In the work of medical/health professionals, not only knowled-ge and professional skills (technical/hard) are important, but also psychosocial skills (relational/soft). A dissonance between high ‘technical’ professionalism and a relatively low level of patient satisfaction with received care is a phenomenon observed in many countries. Many studies show that a low level of patient satis-faction occurs in the case of an inadequate interpersonal communication between medical/health professionals and patients.
The primary goal of the presented research was elaboration of the theoretical concept and review of current published studies concerning commu-nication competences of medical/health professionals.The subsequent goal was evaluation of the level (study of the state) of com-munication competences of medical/health professionals (physicians, nurses, pa-ramedics, physiotherapists) and determination of the factors on which this level depends. The final goal was analysis of the needs and educational possibilities wi-thin the existing models of education in the area of interpersonal communication provided by higher medical education institutions.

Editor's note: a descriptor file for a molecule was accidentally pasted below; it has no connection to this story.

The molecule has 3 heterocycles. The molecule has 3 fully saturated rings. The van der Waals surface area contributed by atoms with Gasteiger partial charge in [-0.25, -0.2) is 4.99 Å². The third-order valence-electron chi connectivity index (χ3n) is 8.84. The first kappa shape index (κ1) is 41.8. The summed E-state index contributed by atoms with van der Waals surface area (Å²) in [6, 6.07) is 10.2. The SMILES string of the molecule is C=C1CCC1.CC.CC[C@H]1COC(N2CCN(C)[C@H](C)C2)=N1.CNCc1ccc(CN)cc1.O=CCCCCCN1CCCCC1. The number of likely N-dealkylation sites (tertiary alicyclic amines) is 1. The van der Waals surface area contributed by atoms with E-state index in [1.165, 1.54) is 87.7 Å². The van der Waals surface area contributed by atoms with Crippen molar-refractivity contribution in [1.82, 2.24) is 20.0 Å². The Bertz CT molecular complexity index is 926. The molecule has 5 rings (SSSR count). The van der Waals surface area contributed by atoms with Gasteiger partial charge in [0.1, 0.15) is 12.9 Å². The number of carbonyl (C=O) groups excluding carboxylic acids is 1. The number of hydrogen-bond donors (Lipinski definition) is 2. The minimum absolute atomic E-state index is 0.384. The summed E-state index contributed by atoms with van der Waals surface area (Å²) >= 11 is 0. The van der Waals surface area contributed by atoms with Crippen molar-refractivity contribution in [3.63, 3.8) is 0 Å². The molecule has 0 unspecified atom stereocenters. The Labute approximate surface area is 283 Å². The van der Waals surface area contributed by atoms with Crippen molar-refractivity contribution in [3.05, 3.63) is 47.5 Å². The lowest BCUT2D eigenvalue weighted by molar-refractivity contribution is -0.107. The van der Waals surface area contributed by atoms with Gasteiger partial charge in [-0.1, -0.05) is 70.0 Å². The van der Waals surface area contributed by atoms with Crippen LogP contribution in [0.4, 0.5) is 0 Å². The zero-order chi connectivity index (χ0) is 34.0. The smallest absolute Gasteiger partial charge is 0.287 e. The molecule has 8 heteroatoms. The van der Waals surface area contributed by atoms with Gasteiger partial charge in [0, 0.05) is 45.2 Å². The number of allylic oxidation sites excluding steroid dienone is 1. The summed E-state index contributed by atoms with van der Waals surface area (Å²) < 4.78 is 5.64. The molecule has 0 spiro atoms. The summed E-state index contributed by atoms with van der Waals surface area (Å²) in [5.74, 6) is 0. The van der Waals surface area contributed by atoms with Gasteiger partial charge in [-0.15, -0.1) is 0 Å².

Most reviewed studies indicate poor effectiveness of shaping commu-nication competences based on standard education in the area of general psychology and communication knowledge, because this knowledge does not convert itself ‘spontaneously’ into communication competences during occupational activity.The conducted analysis of the educational curricula showed a very narrow sco-pe of problems concerning professional medical communication. The results in-dicating the general state of respondents’ communication competences within all aspects (motivation, skills, knowledge) were relatively low. This clearly indicated an inadequate educational model (students), and lack of post-graduate training in the area of professional medical communication (physicians, nurses, paramedics, physiotherapists).